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SALT LAKE CITY -- While the legal battle over the execution of Ronnie Lee Gardner continues, in the debate over capital punishment a lopsided majority of Utahns support the death penalty.
Utah is one of 35 states with a death penalty statute, but the findings of a new Dan Jones Poll for KSL News and the Deseret News show strong support for it.
The death penalty is reserved for the most heinous crimes -- in Utah, some cases of aggravated murder.
Utah currently has 10 inmates on death row. That number will soon drop to nine if Ronnie Lee Gardner loses his appeal for clemency.
According our poll, 79 percent of those surveyed said they are in favor of the death penalty; 2 percent said they are indifferent; and 16 percent oppose it.
Thursday, KSL News also asked a few Utahns in downtown Salt Lake City their feelings about the death penalty.
"Depending on what the crime is, and depending if you can rehabilitate the person -- if it's for a crime where they've hurt people, and they're a predator, and they're a psychopath, you can't help them -- then I am for the death penalty," Debbie Noel said.
When asked in the survey if they believe the application of the death penalty in the United States is fair, 66 percent said yes and 24 percent said no.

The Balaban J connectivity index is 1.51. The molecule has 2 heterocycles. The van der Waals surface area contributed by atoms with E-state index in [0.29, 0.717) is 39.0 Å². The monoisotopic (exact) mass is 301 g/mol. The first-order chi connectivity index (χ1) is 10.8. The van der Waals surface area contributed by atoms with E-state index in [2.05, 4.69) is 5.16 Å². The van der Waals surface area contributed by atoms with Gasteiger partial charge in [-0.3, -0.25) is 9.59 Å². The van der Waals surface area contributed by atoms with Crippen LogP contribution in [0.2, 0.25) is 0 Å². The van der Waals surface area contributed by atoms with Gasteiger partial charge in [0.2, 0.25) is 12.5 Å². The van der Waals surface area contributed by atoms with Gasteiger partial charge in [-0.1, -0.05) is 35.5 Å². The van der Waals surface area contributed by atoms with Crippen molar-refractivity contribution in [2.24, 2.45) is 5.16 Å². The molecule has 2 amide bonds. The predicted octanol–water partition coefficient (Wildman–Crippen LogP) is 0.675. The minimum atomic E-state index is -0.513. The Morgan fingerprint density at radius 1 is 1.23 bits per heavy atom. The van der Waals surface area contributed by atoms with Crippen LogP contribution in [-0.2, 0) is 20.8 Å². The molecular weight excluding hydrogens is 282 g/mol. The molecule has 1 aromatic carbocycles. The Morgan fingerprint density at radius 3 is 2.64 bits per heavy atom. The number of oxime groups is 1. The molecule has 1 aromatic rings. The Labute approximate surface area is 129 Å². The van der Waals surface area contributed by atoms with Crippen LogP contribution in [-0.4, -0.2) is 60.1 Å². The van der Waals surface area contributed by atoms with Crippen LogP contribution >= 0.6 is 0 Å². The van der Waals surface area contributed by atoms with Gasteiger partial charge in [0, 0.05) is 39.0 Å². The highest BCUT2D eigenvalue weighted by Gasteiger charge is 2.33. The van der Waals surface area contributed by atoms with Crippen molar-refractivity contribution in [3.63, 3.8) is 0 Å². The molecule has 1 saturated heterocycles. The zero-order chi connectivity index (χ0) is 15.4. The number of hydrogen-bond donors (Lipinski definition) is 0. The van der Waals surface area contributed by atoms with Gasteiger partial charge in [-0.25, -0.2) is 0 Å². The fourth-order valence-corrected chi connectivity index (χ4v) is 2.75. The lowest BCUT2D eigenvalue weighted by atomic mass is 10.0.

"I see both point of views," Ryan Mooney said. "I see good in the death penalty because you do have to punish people who do things like that. But it's also bad to take another person's life."
"When they do do the death penalty, they use it for the most extreme cases, [when] people have done the most extreme crimes. So, they're going to get the most extreme punishment," Noel said.
More than half of the Utahns polled said they don't think the death penalty is imposed enough. But while the majority of them support the death penalty, they're fairly split as to whether capital punishment actually deters others from committing murder.
"I don't think it does, ‘cause they're going to do whatever they want despite that," Connor Temple said.
"I don't think it has much of an effect," Noel said. "I don't think it does deter."
When asked to imagine for a moment if they were a death row inmate, whether they would rather die by lethal injection or firing squad, only 16 percent chose firing squad, as Ronnie Lee Gardner did.
"Lethal injection is way easier to go to," Temple said.